Startup Employees, Before You Buy Your Options...

A few weeks ago, I wrote a post about a startup’s responsibility to explain equity to new employees. I wanted to go a little bit deeper on equity exercising and tax implications when leaving a startup. 

If you’re leaving a startup after one year or more you likely have some percent of vested equity options available to purchase; the ownership you’ve earned in your time working there. When you were first hired and granted equity options, you probably got a nondescript envelope that looks like this: 

Inside are the Notice of Stock Option Grant and a copy of the most recent Stock Option Plan that’s been approved by the board. There are two types of options offered to new employees, Incentive Stock Options (ISO) and Non-qualified Stock Options (NSO) here are simple definitions and tax implications for each, your envelope should tell you which type you have. 

Incentive Stock Options: Often presented as ‘tax free on exercise’, ISOs are preferable to NSOs but not tax free. While you don’t have to pay an income tax when you purchase these shares, you do have to represent the difference between the strike price of the share at purchase (what you’re paying per share based on the share price when the options were granted to you) and the fair market value (FMV) of the share at purchase (what price the share is valued at today) as a ‘tax preference’ when filing Alternative Minimum Tax documents. The AMT is usually a 28% tax on the difference between the price you paid and the value of those shares today. Better then income tax, but still a large bill.

Example: Purchasing 25,000 ISOs with a $1 per share strike price when they were granted to you that have increased in valued to $10 dollars per share over the three years you’ve worked there would result in a $63,000 tax in addition to the $25,000 you paid to buy them in the first place. 

Non-qualified Stock Options: NSOs are taxed with ordinary income tax rates when you decide to exercise them. So the delta from your strike price when options were granted and the current fair market value of the options is taxed roughly 33% when you file in April. 

Example: Purchasing 25,000 NSOs with a $1 per share strike price and a present value of $10 dollars per share would result in a $74,250 tax in addition to the $25,000 you paid to buy them in the first place.

So, you’ll be out almost $100,000 within a year of leaving just to get and hold the ‘upside’ that you were supposedly a part of building. In theory, a long-term benefit comes after exercise tax when the company becomes liquid and massively more valuable and you sell your shares for a fortune, it is taxed as long-term capital gains, about 15%.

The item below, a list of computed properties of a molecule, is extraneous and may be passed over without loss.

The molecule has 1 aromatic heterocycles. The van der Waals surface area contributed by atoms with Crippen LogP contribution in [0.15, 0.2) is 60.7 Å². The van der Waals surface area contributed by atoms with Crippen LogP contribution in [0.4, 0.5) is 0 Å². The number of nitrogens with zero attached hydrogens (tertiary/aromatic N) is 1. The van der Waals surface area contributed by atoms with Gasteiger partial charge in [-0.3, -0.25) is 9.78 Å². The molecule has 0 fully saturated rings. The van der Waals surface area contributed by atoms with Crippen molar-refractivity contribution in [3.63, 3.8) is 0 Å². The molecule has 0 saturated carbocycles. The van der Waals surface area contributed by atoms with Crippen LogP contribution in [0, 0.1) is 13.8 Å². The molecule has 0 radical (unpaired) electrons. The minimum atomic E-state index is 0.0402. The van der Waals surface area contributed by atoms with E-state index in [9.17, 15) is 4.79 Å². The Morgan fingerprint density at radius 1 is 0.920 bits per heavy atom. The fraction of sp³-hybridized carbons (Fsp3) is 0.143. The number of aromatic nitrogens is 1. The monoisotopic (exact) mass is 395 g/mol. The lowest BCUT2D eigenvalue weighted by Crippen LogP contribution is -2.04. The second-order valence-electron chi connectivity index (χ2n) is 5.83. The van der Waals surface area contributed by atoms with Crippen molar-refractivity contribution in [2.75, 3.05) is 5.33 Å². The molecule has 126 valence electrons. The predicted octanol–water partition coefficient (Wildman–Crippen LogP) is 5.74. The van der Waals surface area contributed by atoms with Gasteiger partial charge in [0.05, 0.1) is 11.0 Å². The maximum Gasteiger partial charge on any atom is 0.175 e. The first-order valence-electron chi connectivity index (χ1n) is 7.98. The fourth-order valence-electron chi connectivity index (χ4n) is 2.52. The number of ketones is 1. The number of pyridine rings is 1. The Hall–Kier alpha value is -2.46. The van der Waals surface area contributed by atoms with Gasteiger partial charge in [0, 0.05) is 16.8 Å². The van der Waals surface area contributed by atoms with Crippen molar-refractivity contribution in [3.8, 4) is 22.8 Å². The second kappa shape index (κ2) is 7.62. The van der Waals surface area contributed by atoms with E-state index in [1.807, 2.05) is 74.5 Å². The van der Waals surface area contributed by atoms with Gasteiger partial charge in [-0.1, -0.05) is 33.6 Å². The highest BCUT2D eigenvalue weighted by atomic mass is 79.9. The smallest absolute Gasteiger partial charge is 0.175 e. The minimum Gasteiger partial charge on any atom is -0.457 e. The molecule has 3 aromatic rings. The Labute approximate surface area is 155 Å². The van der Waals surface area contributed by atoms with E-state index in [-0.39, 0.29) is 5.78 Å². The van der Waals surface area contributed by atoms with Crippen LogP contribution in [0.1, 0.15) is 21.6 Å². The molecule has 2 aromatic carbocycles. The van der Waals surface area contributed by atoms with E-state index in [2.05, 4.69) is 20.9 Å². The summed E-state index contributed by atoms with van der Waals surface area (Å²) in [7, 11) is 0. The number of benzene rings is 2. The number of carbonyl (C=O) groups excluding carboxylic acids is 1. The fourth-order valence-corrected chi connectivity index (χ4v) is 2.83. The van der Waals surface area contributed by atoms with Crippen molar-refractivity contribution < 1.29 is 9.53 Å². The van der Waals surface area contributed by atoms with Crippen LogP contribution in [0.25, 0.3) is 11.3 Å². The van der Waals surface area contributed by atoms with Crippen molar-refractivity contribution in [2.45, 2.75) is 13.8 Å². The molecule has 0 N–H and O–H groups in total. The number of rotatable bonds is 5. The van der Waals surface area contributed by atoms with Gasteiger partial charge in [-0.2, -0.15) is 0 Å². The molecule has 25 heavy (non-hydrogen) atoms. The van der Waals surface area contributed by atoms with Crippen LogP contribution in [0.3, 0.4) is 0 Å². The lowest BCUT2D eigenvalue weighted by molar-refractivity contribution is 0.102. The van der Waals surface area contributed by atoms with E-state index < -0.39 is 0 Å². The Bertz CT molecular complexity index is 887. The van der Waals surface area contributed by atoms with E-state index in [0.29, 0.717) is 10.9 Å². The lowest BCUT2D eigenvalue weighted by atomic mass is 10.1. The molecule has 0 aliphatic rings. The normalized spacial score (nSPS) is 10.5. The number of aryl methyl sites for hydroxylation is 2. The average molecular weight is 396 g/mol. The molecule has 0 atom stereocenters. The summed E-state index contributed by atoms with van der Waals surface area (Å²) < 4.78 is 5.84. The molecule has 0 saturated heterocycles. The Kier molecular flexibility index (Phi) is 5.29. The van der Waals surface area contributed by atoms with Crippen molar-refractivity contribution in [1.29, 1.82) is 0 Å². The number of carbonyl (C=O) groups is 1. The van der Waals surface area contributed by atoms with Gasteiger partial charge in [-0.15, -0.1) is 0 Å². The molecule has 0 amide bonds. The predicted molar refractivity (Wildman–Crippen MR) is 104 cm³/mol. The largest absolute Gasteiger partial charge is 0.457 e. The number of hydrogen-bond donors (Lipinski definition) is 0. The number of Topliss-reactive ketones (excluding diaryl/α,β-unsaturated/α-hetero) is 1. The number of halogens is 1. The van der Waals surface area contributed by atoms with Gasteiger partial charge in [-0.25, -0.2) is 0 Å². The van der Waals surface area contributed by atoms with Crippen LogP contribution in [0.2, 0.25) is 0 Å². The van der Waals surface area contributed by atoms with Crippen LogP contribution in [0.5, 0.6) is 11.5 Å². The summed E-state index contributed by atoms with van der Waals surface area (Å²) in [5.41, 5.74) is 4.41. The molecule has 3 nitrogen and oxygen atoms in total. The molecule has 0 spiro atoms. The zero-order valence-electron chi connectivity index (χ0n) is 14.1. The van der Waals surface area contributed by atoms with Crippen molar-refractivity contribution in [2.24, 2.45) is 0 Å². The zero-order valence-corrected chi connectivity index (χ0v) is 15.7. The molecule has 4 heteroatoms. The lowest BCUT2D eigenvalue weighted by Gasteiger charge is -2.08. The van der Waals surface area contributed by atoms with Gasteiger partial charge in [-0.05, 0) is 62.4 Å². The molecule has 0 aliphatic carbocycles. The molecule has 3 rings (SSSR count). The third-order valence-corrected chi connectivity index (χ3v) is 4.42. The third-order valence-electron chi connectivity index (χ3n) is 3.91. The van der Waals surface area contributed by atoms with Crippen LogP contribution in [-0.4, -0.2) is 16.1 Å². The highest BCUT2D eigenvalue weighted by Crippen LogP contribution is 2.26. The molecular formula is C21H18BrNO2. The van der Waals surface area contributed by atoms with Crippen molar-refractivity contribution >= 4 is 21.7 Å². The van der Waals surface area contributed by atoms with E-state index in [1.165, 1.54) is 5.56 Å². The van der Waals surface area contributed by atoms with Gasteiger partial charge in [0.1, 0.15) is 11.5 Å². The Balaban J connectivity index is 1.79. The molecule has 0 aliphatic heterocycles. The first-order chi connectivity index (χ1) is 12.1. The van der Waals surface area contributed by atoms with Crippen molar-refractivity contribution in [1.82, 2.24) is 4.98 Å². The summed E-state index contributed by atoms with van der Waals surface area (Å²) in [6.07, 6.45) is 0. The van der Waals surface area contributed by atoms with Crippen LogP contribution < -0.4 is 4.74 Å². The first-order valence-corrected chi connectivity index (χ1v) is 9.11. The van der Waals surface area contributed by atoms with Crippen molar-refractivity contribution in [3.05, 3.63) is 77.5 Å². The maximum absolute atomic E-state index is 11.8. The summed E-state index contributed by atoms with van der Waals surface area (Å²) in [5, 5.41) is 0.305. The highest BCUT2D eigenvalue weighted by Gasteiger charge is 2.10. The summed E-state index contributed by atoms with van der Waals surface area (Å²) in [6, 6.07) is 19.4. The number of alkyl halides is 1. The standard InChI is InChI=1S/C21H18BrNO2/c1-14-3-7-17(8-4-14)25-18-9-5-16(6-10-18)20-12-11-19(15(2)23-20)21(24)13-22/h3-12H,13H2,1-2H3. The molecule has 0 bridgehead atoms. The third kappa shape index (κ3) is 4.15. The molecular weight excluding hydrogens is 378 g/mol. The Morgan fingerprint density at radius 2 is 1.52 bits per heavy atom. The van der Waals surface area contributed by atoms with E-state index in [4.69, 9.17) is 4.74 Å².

To Companies:  There’s an immediate issue here that starts with new employee contracts. When you sign your options grant on your first day, you’re agreeing to decide whether or not you’re going to purchase your vested options when you leave within 90 days of your last day. This locks employees into a rushed decision. Those 90 days are rarely aligned with the company’s own growth and are not enough for an employee to assess if their ownership will pay off or not. In many cases, individuals can’t purchase even if they intend to. At a reduced startup salary and in consideration for living and familial expenses, many employees haven’t earned enough money from the company in order to buy their shares of the company. All employers know this very clearly, they can see your earnings and know what general costs of living are.

There’s a simple solution: throw out the 90 day standard and adopt a 5-7 year exercise window. Pinterest is leading the way today in adjusting for the sake of employees and everyone should follow suit. In seven years, most company outcomes will be much more clear and employees can make an informed decision about buying their options. They will also have had time to create a plan to be able to buy them without emptying their savings accounts. Employee options considered over the lifespan of a company as people come and go are never a large cap table burden. There’s no downside for the company or investors to extending the exercise window. Be good people! 

To Employees: Ask for an extended options exercise window when you’re negotiating an offer with a new startup. Its not one of the major levers of immediate compensation but can save you so much when you’re at the other end of your time with a company. Its much harder to ask for an extension when you’re leaving then to have it locked in before you start. 

And then, a word of warning on purchasing options at all. When you do it, you will pay a tax in the year that you exercise and it will be on the company’s paper valuation. Fair market value for private companies is basically made up and is likely to be more inflated then not. Just like any investment, you’re making a bet when you exercise. The advantage you have as a legacy employee is that you know what’s actually happening at the company. So break it down. Do you think the company will IPO? Will it have a huge acquisition? Is it all smoke and mirrors? Are they hemorrhaging talent or revenue or users? Is the leadership superlative or kind of meh? These answers can help you think of a rough percentage likelihood of you making bank on your options versus paying a huge tax on a paper valuation even if the company’s already gone under (yes you’d have to pay it regardless). 

I hope this helps bring some clarity to the equity purchase decision. Its a big one for most people and should be considered thoughtfully. Thank you to LeeRobSam, and John for their thoughts and feedback on this post

Tim DevaneComment